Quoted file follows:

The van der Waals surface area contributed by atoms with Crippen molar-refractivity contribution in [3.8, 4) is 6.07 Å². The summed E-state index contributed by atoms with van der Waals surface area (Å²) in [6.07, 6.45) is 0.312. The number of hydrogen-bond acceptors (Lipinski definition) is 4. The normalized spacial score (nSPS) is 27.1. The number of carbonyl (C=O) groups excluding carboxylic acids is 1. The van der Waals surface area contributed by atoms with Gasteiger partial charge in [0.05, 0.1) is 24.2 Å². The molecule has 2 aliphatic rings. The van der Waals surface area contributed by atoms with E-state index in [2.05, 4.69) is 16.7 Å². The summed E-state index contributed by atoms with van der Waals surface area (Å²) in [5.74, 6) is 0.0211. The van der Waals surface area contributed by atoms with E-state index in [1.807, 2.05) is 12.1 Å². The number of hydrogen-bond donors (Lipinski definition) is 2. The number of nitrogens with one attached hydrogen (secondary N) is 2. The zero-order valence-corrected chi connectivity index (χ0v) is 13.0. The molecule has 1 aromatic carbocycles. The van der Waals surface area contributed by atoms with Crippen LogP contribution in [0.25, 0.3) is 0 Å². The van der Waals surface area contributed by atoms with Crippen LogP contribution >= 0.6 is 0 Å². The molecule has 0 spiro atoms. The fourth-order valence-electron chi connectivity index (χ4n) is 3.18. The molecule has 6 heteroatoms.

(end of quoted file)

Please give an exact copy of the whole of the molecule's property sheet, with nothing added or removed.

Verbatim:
The van der Waals surface area contributed by atoms with Crippen molar-refractivity contribution in [3.8, 4) is 6.07 Å². The summed E-state index contributed by atoms with van der Waals surface area (Å²) in [6.07, 6.45) is 0.312. The number of hydrogen-bond acceptors (Lipinski definition) is 4. The normalized spacial score (nSPS) is 27.1. The number of carbonyl (C=O) groups excluding carboxylic acids is 1. The van der Waals surface area contributed by atoms with Gasteiger partial charge in [0.05, 0.1) is 24.2 Å². The molecule has 2 aliphatic rings. The van der Waals surface area contributed by atoms with E-state index in [2.05, 4.69) is 16.7 Å². The summed E-state index contributed by atoms with van der Waals surface area (Å²) in [5.74, 6) is 0.0211. The van der Waals surface area contributed by atoms with E-state index in [1.807, 2.05) is 12.1 Å². The number of hydrogen-bond donors (Lipinski definition) is 2. The number of nitrogens with one attached hydrogen (secondary N) is 2. The zero-order valence-corrected chi connectivity index (χ0v) is 13.0. The molecule has 1 aromatic carbocycles. The van der Waals surface area contributed by atoms with Crippen LogP contribution in [0.25, 0.3) is 0 Å². The van der Waals surface area contributed by atoms with Crippen LogP contribution >= 0.6 is 0 Å². The molecule has 0 spiro atoms. The fourth-order valence-electron chi connectivity index (χ4n) is 3.18. The molecule has 6 heteroatoms.